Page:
About this ResearchCompTIA’s International Technology Adoption and Workforce Issues study was conducted to collect and share information on technology adoption andworkforce trends across several countries. The objectives of this research include:• Explore business and information technology (IT) priorities among organizations• Examine the usage of key technologies/solutions and IT services such as security and cloud computing• Identify which IT skills are most important to employers and if there are any skills gap issues or staffing concerns• Evaluate professional development practices such as training and certificationThe data for this study was collected via a quantitative online survey conducted February 22 to March 23, 2013 among 1,256 IT and business executivesdirectly involved in setting or executing information technology policies and processes within their organizations. The 10 countries covered in this studyinclude:Brazil (n=125); Canada (n=125); France (n=125); Germany (n=131); India (n=125); Japan (n=125); Mexico (n=125); Middle East Subset (Oman, SaudiArabia, United Arab Emirates) (n=125); Thailand (n=125); United Kingdom (n=125)Surveys were localized and translated to allow respondents to participate in their native language. Additionally, precautions were taken to minimizemisinterpretations of questions. However, research has shown, cultural differences exist and can affect responses to certain question types, such as 5-point satisfaction rating questions. Viewers of this report should keep that in mind when comparing results across countries.The margin of sampling error at 95% confidence for aggregate results is +/- 2.8 percentage points. Sampling error is larger for subgroups of the data,such as individual countries where it is +/- 8.9 percentage points. As with any survey, sampling error is only one source of possible error. While non-sampling error cannot be accurately calculated, precautionary steps were taken in all phases of the survey design, collection and processing of the datato minimize its influence. Note: because data collection occurred via an online survey, in countries where Internet penetration is lower amongbusinesses, the non-sampling error could be higher.CompTIA is responsible for all content contained in this series. Any questions regarding the study should be directed to CompTIA Market Research staffat firstname.lastname@example.org.CompTIA is a member of the Marketing Research Association (MRA) and adheres to the MRA’s Code of Market Research Ethics and Standards.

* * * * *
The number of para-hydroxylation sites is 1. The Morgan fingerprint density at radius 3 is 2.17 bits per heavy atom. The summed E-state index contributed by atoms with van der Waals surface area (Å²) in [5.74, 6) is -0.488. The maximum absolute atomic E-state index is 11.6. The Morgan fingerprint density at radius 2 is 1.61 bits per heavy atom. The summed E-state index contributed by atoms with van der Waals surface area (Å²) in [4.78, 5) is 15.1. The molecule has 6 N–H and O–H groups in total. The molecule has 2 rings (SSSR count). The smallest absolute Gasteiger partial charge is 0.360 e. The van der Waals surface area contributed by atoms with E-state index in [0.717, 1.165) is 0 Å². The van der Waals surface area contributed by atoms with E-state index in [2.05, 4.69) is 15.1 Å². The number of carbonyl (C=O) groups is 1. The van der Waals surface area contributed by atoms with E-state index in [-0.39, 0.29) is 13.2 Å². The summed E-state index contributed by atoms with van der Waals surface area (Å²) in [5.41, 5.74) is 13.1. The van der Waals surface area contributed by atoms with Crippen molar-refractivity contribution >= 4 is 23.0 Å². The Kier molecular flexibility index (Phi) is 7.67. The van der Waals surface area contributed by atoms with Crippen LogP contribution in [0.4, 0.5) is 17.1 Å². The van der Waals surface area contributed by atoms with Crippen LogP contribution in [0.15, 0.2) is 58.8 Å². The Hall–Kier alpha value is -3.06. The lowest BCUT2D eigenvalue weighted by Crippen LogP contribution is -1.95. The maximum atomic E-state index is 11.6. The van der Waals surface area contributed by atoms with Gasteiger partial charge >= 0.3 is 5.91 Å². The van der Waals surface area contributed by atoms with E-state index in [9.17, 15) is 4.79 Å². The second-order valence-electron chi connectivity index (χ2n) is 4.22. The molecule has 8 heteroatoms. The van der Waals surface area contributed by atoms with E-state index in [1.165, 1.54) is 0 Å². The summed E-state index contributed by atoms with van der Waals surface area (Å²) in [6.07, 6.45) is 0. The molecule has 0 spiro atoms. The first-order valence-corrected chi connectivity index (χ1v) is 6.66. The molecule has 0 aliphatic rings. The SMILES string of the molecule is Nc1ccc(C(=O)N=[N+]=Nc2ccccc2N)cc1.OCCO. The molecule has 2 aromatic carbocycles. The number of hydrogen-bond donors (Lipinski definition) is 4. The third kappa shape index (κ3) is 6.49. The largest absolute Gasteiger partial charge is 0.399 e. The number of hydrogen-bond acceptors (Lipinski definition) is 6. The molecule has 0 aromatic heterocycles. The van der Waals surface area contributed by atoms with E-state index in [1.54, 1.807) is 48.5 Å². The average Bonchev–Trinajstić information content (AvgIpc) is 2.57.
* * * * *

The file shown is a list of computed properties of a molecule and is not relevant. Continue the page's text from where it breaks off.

Key IT Priorities for Middle Eastern Businesses:1. IT security2. Updating aging computers/software3. Automating business processes through technology4. Data analytics/big data/business intelligence5. Network infrastructureKey Summary Points: Middle EastKey Stats for Middle East$41,500 GDP per capita (PPP) | world rank: 24th1.46% GDP growth forecast for 201369%% of Middle Eastern executives expecting 2013business conditions to be better than 201218.8m Total workforce76% % of workforce employed in the services sector0.426m Estimate of IT workforce* in core IT occupations62%% of Middle Eastern executives expecting toincrease IT staff headcount at their business in201326.96m Internet users | world rank: 16th27.38m Mobile phone users | world rank: 37th95%NET % of Middle Eastern executives indicating IT isimportant to the success of their business6.2% Planned increase in IT spending in 2013 (YOY)Key Strategic Priorities for Middle Eastern Businesses:1. Reach new customers2. Improve staff productivity/capabilities3. Innovate more effectivelyCybersecurity:85% of Middle Eastern executives believe the cybersecurity threat levelis increasing. Additionally, 54% of Middle Eastern executives believehuman error is a growing factor in security security incidents: Tophuman error related factors include:1. Lack of security expertise with websites and applications2. Inadequate resources – not enough IT staffIT Skills Gaps:85% of Middle Eastern executives indicate at least some degree of gapsin IT skills at their business exists. For 52%, the reported skills gaps aresmall, while for 33% the gaps are more extensive. Top negative effectsof IT skills gaps at Middle Eastern businesses:1. Lower staff productivity2. Poor customer serviceIT Training and Certification:94% of IT staff at Middle Eastern businesses engaged in some type of ITtraining during the past 12 months.1. 81% of Middle Eastern executives believe IT certifications willincrease in importance over the next two years; 18% believe ITcertifications’ importance will remain constant2. 82% of Middle Eastern executives believe staff holdingcertifications are more valuable to the organization and benefitfrom having a common foundation of knowledge.Sources used for above stats: CompTIA, IMF, CIA World Factbook, IDC*See appendix for definition of core IT occupations